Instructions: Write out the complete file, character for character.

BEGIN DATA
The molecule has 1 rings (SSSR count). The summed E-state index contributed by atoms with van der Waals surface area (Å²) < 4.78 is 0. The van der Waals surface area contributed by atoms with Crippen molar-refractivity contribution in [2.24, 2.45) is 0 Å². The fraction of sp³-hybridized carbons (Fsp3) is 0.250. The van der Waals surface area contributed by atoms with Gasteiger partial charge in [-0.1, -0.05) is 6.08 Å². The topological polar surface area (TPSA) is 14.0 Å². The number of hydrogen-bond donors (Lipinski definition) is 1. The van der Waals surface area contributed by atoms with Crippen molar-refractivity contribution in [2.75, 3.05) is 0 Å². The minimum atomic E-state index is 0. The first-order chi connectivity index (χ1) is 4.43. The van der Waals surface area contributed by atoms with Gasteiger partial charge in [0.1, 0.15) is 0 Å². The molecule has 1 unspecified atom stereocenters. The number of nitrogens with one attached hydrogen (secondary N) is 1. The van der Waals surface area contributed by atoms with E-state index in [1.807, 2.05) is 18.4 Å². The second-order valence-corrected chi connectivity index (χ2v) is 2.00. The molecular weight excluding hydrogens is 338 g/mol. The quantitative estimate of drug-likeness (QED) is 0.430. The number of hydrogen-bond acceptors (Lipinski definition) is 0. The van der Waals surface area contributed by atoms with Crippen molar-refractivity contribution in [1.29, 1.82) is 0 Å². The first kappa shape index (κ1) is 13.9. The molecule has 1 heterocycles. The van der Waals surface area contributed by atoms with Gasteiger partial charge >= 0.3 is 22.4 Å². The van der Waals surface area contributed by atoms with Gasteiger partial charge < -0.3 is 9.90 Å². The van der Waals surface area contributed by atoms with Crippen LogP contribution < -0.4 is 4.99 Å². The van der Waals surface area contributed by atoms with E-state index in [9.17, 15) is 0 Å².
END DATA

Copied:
The molecule has 1 rings (SSSR count). The summed E-state index contributed by atoms with van der Waals surface area (Å²) < 4.78 is 0. The van der Waals surface area contributed by atoms with Crippen molar-refractivity contribution in [2.24, 2.45) is 0 Å². The fraction of sp³-hybridized carbons (Fsp3) is 0.250. The van der Waals surface area contributed by atoms with Gasteiger partial charge in [-0.1, -0.05) is 6.08 Å². The topological polar surface area (TPSA) is 14.0 Å². The number of hydrogen-bond donors (Lipinski definition) is 1. The van der Waals surface area contributed by atoms with Crippen molar-refractivity contribution in [2.75, 3.05) is 0 Å². The minimum atomic E-state index is 0. The first-order chi connectivity index (χ1) is 4.43. The van der Waals surface area contributed by atoms with Gasteiger partial charge in [0.1, 0.15) is 0 Å². The molecule has 1 unspecified atom stereocenters. The number of nitrogens with one attached hydrogen (secondary N) is 1. The van der Waals surface area contributed by atoms with E-state index in [1.807, 2.05) is 18.4 Å². The second-order valence-corrected chi connectivity index (χ2v) is 2.00. The molecular weight excluding hydrogens is 338 g/mol. The quantitative estimate of drug-likeness (QED) is 0.430. The number of hydrogen-bond acceptors (Lipinski definition) is 0. The van der Waals surface area contributed by atoms with Crippen molar-refractivity contribution in [1.29, 1.82) is 0 Å². The first kappa shape index (κ1) is 13.9. The molecule has 1 heterocycles. The van der Waals surface area contributed by atoms with Gasteiger partial charge >= 0.3 is 22.4 Å². The van der Waals surface area contributed by atoms with Gasteiger partial charge < -0.3 is 9.90 Å². The van der Waals surface area contributed by atoms with Crippen LogP contribution < -0.4 is 4.99 Å². The van der Waals surface area contributed by atoms with E-state index in [9.17, 15) is 0 Å².